Speakeasy with a View – Downtown’s “New” Smith Tower

Seattle’s oldest skyscraper just got a facelift and it’s worth a visit. At 42 stories, Smith Tower is no longer the tallest building west of the Mississippi, as it was in 1914. But don’t let that stop you. The view from the 35th floor – inside or outside – does this landmark proud.

Assistant Innkeeper Smokey and yours truly took a field trip to check out how the renovations turned out. Much of the building is office space, a glimpse of which you get as you speed up the original elevator (NOT the original cables, though) courtesy of a uniformed operator. In addition to tower access, your ticket admits you into the well done but mercifully not overwhelming exhibits that describe Seattle during Prohibition. This all sets the mood as you enter the modern speakeasy Temperance, truly a room with a view and an eclectic feel. Some of the furnishings and the incredible ceiling harken back to the days when this level was the beautiful Chinese Room. The Prohibition mood is carried out at the bar – both in décor and selection of spirits. Yet there is a modern, airy feel to some of the café tables and the large picture windows that afford panoramic views of the city and beyond. Even if you don’t like heights, try to brave the outside observation deck. It is solid, with vertical bars all the way up and over your head, and a ledge outside the one you are walking on (sounds way scarier than it is) adds to the feeling of security.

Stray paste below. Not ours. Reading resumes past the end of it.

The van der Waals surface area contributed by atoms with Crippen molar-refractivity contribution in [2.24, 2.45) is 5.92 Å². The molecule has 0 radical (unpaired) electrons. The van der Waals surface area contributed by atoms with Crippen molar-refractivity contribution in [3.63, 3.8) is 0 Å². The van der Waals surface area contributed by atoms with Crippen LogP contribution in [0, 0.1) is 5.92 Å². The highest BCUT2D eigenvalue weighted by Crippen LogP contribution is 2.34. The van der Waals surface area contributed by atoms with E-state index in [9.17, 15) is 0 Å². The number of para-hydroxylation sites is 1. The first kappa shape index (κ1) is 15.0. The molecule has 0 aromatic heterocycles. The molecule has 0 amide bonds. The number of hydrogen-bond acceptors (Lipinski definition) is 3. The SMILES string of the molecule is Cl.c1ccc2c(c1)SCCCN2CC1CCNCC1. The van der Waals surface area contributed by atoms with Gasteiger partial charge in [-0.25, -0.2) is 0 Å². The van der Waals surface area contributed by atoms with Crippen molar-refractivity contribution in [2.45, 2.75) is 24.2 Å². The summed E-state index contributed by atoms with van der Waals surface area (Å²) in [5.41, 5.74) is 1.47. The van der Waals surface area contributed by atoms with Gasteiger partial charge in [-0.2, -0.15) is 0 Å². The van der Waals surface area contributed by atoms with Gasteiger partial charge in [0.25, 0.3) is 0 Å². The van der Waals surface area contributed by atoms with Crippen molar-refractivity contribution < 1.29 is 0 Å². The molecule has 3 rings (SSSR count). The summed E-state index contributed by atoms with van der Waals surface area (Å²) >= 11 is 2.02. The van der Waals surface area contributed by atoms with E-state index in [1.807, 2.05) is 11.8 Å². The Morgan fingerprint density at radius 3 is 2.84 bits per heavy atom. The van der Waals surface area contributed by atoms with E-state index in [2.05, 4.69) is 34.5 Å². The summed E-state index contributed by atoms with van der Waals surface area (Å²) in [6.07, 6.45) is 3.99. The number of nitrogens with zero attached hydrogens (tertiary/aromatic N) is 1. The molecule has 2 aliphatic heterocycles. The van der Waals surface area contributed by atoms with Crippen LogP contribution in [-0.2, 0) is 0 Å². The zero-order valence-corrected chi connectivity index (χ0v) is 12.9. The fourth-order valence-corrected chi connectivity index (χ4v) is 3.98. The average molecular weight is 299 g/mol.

The lunch menu at Temperance is not complex but does offer varied, delicious food and libations. Smokey and I can vouch for the smoked turkey sandwich and faro salad. Because the word “speakeasy” kept coming up, we felt obligated to try a cocktail. Aunt Vivian’s Bedtime is very tasty and on the regular menu; the Sweeney Toddy was peppery good and a special on the chalkboard. Order at the bar for lunch and expect table service (and a bit larger menu) at dinner.

We began and ended our visit with a browse in the gift shop on the first floor. This is where you buy your tickets, which currently cost $14 for adults; $10 for kids 6-12, seniors, military, and WA locals. Kids 5 and under are free. Get tickets online (except locals) or in person. The entrance you want is nearest the corner of Yesler and 2nd, about a block up the hill from the heart of Pioneer Square. Need more to do in the area? In addition to some very cool shops at ground level, you can get a feel for Seattle’s early days by taking a guided walk with Beneath the Streets or Bill Speidel’s Underground Tour.

Leave a Reply

Your email address will not be published. Required fields are marked *